"For the first time, we can see how material liberated from a comet's surface migrates to the upper reaches of its atmosphere," John Nousek, said in a statement. Nousek was the director of mission operations at Penn State, where the spacecraft's science and flight operations were controlled. "This will provide fascinating information about a comet's atmosphere and how it interacts with the solar wind. This is all virgin territory."
The Deep Impact team also worked with NASA's Spitzer Space Telescope to create a list of cometary ingredients. "Now, we can stop guessing at what's inside comets," A'Hearn said. "This information is invaluable for piecing together how our own planets as well as other distant worlds may have formed."
These observations indicated that the comet may have been born in the part of the solar system now occupied by Uranus and Neptune. This finding supports the Nice model of planetary formation, which suggests that those two planets traded places and scattered comets into deep space.
EPOXI, two missions in one
After the probe flew past Tempel 1, the Deep Impact mission team submitted a proposal for an extended mission that would really be two missions in one: a visit to another comet and a hunt for exoplanets.
The Deep Impact eXtended Investigation (DIXI) combined with the Extrasolar Planet Observation and Characterization (EPOCh) investigation to become a new mission, called EPOXI. (The spacecraft kept the name Deep Impact.)
Initially, the extended mission called for Deep Impact to visit Comet 85P/Boethin, which was last observed in 1986. Because of its 11.8-year orbit, that comet can be seen from Earth only during the six months when the comet is closest to the sun. Astronomers used 10 of the world's largest telescopes, along with Spitzer, to search for radiation from the comet in what A'Hearn called "an heroic effort." Unfortunately, they were unable to find their target, and researchers proposed that it may have broken up due to a catastrophic explosion.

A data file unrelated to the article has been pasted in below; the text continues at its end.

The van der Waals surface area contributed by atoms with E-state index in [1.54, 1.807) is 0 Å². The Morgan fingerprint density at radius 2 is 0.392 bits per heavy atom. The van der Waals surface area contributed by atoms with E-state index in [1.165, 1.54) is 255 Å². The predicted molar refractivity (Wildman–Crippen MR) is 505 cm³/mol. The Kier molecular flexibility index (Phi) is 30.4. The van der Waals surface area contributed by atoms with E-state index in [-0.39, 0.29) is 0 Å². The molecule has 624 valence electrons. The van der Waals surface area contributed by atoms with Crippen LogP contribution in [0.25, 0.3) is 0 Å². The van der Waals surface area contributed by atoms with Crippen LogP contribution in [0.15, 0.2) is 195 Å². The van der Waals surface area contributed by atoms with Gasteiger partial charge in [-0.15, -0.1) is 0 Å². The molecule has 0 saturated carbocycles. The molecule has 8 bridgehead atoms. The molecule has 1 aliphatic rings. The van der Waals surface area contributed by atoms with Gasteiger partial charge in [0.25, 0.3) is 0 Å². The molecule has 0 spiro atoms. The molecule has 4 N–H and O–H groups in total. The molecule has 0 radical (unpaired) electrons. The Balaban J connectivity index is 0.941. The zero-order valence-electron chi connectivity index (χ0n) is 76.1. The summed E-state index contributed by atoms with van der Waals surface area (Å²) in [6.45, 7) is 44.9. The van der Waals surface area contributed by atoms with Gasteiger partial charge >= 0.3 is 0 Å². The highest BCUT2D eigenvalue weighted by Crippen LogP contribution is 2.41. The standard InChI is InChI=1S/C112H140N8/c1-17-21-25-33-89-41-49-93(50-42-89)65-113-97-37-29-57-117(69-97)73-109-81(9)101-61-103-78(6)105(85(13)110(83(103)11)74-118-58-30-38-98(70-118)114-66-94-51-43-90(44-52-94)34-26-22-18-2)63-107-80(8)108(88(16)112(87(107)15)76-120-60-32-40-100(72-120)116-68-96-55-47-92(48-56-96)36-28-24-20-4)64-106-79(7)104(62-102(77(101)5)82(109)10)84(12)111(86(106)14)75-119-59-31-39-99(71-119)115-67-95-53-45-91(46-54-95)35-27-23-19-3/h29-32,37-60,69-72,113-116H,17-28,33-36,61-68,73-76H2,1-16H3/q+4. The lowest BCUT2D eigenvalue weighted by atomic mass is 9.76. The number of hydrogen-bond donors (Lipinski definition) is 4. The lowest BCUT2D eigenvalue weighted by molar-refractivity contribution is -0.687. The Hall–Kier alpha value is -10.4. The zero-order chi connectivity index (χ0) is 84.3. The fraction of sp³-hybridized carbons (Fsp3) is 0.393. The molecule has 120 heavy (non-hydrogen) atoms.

With the loss of the original target, astronomers turned to Comet Hartley 2. Discovered in March 1986, the comet had a well-known orbit. But it would take an additional two years to reach the target compared to what a trip to Boethin would have required.
During its extended mission, EPOXI turned its mechanical eyes toward exoplanets. In the days before NASA's planet-hunting Kepler spacecraft, observing worlds around other stars was a greater challenge. Deep Impact worked to change that.
The spacecraft studied massive gas giants orbiting five different stars in days or even hours — worlds known as hot Jupiters. Each of the five targets were suspected of hosting a second, smaller planet. Deep Impact's goal was to study the hot Jupiters to see if gravity from such unseen planets might be tugging on the orbits of the known worlds, causing them to wobble slightly.
While EPOXI didn't find any exoplanets, it did discover evidence that a second planet could be orbiting one of the stars, Gliese 436. Although no second planet has yet been confirmed around the star, there have been hints of another world from other sources, as well.
Deep Impact also studied a very well-known planet: Earth. The spacecraft swung by Earth five times, and studied our planet during a full rotation to better understand what a habitable terrestrial world might look like to exoplanet hunters. While other spacecraft had previously imaged the Earth and moon from space, Deep Impact was the first to observe with enough detail to see large craters on the moon and oceans and continents on the Earth, NASA said in a statement.
The observations, many of which were made into a video, revealed the changes in brightness the planet undergoes. The study also revealed sun glints, or specks of brightness similar to sunshine glancing off the hood of a car, visible from a distance of about 11 million miles (18 million km).
"These sun glints are important, because if we saw an extrasolar planet which had glints that popped up periodically, we would know that we were seeing lakes, oceans or other large bodies of liquid, such as water," Deming said. "And if we found large bodies of water on a distant planet, we would become much more optimistic about finding life."
EPOXI also observed Earth in infrared light, which is well beyond the range of human sight. Red light produces a better contrast between land and water and helps plants to stand out.